Again, I learned this from Wolves and other predators… if they are born with low prey drive then …. well oops, nature has a way of selecting only the highly driven hunters. Fluffy your little dog that has no interest in hunting survives because of you and our wonderful interference in breeding. As for anxious well, have you even been around a Wolf ? The truth is that most successful Wolves are not anxious but, have superior situational awareness and are really quite confident… don’t believe me, challenge one that you think is anxious and afraid. I would say that being on alert is a trait that is selected for in the wild. So, we have got to learn how to select the dog that fits our needs and the more drive and alert a dog is, it seems the better predator, protector and maybe leader they are. Wolves teach each other several hunting strategies and if you watch them hunt there is a lot… a lot of thought and leadership going on during the hunt. Another fun example is Orca Whales… they are smart as hell. So this clued us into the fact that dogs just burst out and behave badly, not because of their drive but, because we have to teach them…nature. Just as when other predators teach each other how to hunt the teacher has to know what they are doing. It is not as simple as punish or reward.
Some dogs have these high drives that would be, in a wild setting, a benefit but in our environment the become anxiety, fear and/or aggression. The dogs interpretation of the situation and your reaction to these things is what determines reward or just temporary relief of negative stress. If you are constantly afraid or anxious and your poor dog is constantly on high alert trying to protect you from everything this is not self rewarding you are likely a pain in your dogs butt. If you are calm cool and collected and your dog keeps going off then you have to determine if it is prey drive, protection drive gone wild or what…. it is not as simple as the dog is reactive and self rewarding.
In dog training our goal simplified is to take behaviors that believe it or not we humans selected for when we were developing these dogs and make them useful in today’s world. Selection is everything people. If you want a quite dog that does not bark at everything that passes by their territory why would you choose a highly driven dog breed to protect like a herding breed? Similarly, just because they are a herding breed does not mean they have a high prey drive and if they don’t … love your dog for who they are. Dogs are individuals so, get to know your dog. However, you have to teach the dog how to use these drives in the world we live in just like wild predators do. They do not have clickers and treat bags and they do not repeat things until they go insane.
so, you ask, what the @#)($*#$N !!! does this have to do with reward and motivation ? I am glad you asked 🙂
Dogs and people build behavioral patterns they learn to search the environment for cues and act according to, phenotype, past experience and learning. Dogs and people also learn things that are based on the environment or situation and our interpretation of that environment or scenario. Motivation has little to do with food or reward and punishment you can read up on it. 90% of the time we like our dogs do not have any conscious awareness of our true motivations, or our actions, believe it or not this is the majority of the time. Rewards are communication tools and little more. This goes for clickers, favorite toys and even the location that you train in. Yes a location can become a great reward or a nightmare. This is why if you take the same route to the dog park every day Jiffy gets all excited… She knows where you are going. It is worth saying that if you dog is scared out of its mind … leave the treats in the car! This is analogous to you eating a cheeseburger while being chased by a Bear.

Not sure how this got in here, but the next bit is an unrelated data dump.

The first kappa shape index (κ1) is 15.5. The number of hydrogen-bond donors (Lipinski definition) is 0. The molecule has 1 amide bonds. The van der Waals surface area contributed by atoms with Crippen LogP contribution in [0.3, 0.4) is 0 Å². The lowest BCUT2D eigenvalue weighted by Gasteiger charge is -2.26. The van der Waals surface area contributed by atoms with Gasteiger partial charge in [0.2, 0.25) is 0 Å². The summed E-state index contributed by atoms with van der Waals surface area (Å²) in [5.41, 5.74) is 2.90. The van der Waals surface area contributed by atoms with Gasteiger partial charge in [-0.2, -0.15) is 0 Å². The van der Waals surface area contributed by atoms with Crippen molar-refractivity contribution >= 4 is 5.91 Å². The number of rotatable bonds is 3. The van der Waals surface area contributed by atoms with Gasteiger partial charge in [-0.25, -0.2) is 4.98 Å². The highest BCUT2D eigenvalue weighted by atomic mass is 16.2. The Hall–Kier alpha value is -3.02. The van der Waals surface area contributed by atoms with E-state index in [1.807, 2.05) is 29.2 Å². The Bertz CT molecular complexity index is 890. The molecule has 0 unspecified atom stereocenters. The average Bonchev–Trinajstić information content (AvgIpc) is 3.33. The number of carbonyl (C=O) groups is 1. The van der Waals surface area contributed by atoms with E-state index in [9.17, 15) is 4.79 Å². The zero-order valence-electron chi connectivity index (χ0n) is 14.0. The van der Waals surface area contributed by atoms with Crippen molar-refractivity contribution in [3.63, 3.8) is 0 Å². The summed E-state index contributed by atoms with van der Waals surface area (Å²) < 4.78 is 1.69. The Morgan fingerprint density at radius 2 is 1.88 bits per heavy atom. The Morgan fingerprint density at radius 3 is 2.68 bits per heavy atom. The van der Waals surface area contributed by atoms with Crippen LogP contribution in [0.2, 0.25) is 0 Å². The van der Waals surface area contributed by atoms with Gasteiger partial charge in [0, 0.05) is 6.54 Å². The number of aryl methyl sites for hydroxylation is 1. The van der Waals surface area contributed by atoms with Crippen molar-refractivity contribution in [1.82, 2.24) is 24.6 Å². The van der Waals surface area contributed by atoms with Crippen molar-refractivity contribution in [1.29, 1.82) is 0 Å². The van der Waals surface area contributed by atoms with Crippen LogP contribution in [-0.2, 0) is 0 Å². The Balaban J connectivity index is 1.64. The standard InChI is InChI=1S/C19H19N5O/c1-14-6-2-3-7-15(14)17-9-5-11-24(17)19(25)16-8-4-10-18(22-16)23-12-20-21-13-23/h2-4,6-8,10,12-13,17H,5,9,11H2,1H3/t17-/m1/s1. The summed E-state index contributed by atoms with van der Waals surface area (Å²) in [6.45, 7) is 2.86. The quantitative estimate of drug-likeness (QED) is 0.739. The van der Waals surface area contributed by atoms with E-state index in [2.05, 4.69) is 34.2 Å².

The bottom line is that motivators, intrinsic and extrinsic are subjective and fluid in nature the majority of which, we and our dogs, are not conscious of and are based in Instinct. These mechanisms are the strongest motivators, rewards and punishments in nature. Learn to use them and what they really are, It is important that you are creative, unpredictable and perhaps most importantly have realistic goals and expectations for your team. When you reward a dog it is not the reward that you want the dog to be driven by. The goal is that you want the dog to want to do whatever with YOU and FOR YOU. When this attachment occurs that is when your dog will happily lay down their lives for you, and likely at least try to do anything for you… depends on what nature gave you.
P.S. If you get nothing from this try to remember this simple rule. The reward needs to fit the drive. Food rewards or toys usually work because what we are doing is using the dogs primary drives that are associated with these things. Bad things happen when we attempt to use a reward from one drive to satisfy another.